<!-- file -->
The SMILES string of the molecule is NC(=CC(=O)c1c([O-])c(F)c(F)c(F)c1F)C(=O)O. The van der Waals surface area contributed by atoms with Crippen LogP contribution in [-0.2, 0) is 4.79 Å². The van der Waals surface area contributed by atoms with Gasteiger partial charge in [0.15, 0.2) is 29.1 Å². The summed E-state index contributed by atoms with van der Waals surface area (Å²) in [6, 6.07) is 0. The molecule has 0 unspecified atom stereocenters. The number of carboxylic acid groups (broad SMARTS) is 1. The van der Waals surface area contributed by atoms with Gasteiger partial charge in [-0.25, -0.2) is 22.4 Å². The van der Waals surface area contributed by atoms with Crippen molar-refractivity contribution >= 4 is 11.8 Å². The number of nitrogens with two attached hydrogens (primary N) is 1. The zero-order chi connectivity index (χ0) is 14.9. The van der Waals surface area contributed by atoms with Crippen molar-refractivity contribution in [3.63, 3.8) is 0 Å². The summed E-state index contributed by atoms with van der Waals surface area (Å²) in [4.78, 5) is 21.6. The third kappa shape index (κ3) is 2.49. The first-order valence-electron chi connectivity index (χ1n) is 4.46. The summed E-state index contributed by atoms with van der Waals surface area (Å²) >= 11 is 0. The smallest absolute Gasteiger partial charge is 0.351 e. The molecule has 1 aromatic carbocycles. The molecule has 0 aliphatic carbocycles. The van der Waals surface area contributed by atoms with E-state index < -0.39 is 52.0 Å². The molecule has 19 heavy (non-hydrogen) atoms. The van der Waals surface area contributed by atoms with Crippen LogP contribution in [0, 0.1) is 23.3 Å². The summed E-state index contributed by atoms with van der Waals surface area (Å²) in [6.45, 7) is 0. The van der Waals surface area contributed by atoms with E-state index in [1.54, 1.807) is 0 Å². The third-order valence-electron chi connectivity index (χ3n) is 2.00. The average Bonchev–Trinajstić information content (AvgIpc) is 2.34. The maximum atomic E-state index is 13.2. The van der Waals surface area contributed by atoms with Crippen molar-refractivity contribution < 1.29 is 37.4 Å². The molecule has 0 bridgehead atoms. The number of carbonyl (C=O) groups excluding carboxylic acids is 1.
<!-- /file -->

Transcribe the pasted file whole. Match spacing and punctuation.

The SMILES string of the molecule is NC(=CC(=O)c1c([O-])c(F)c(F)c(F)c1F)C(=O)O. The van der Waals surface area contributed by atoms with Crippen LogP contribution in [-0.2, 0) is 4.79 Å². The van der Waals surface area contributed by atoms with Gasteiger partial charge in [0.15, 0.2) is 29.1 Å². The summed E-state index contributed by atoms with van der Waals surface area (Å²) in [6, 6.07) is 0. The molecule has 0 unspecified atom stereocenters. The number of carboxylic acid groups (broad SMARTS) is 1. The van der Waals surface area contributed by atoms with Gasteiger partial charge in [-0.25, -0.2) is 22.4 Å². The van der Waals surface area contributed by atoms with Crippen molar-refractivity contribution >= 4 is 11.8 Å². The number of nitrogens with two attached hydrogens (primary N) is 1. The zero-order chi connectivity index (χ0) is 14.9. The van der Waals surface area contributed by atoms with Crippen molar-refractivity contribution in [3.63, 3.8) is 0 Å². The summed E-state index contributed by atoms with van der Waals surface area (Å²) in [4.78, 5) is 21.6. The third kappa shape index (κ3) is 2.49. The first-order valence-electron chi connectivity index (χ1n) is 4.46. The summed E-state index contributed by atoms with van der Waals surface area (Å²) >= 11 is 0. The smallest absolute Gasteiger partial charge is 0.351 e. The molecule has 1 aromatic carbocycles. The molecule has 0 aliphatic carbocycles. The van der Waals surface area contributed by atoms with E-state index < -0.39 is 52.0 Å². The molecule has 19 heavy (non-hydrogen) atoms. The van der Waals surface area contributed by atoms with Crippen LogP contribution in [0, 0.1) is 23.3 Å². The summed E-state index contributed by atoms with van der Waals surface area (Å²) in [6.45, 7) is 0. The van der Waals surface area contributed by atoms with E-state index in [1.54, 1.807) is 0 Å². The third-order valence-electron chi connectivity index (χ3n) is 2.00. The average Bonchev–Trinajstić information content (AvgIpc) is 2.34. The maximum atomic E-state index is 13.2. The van der Waals surface area contributed by atoms with Crippen molar-refractivity contribution < 1.29 is 37.4 Å². The molecule has 0 bridgehead atoms. The number of carbonyl (C=O) groups excluding carboxylic acids is 1.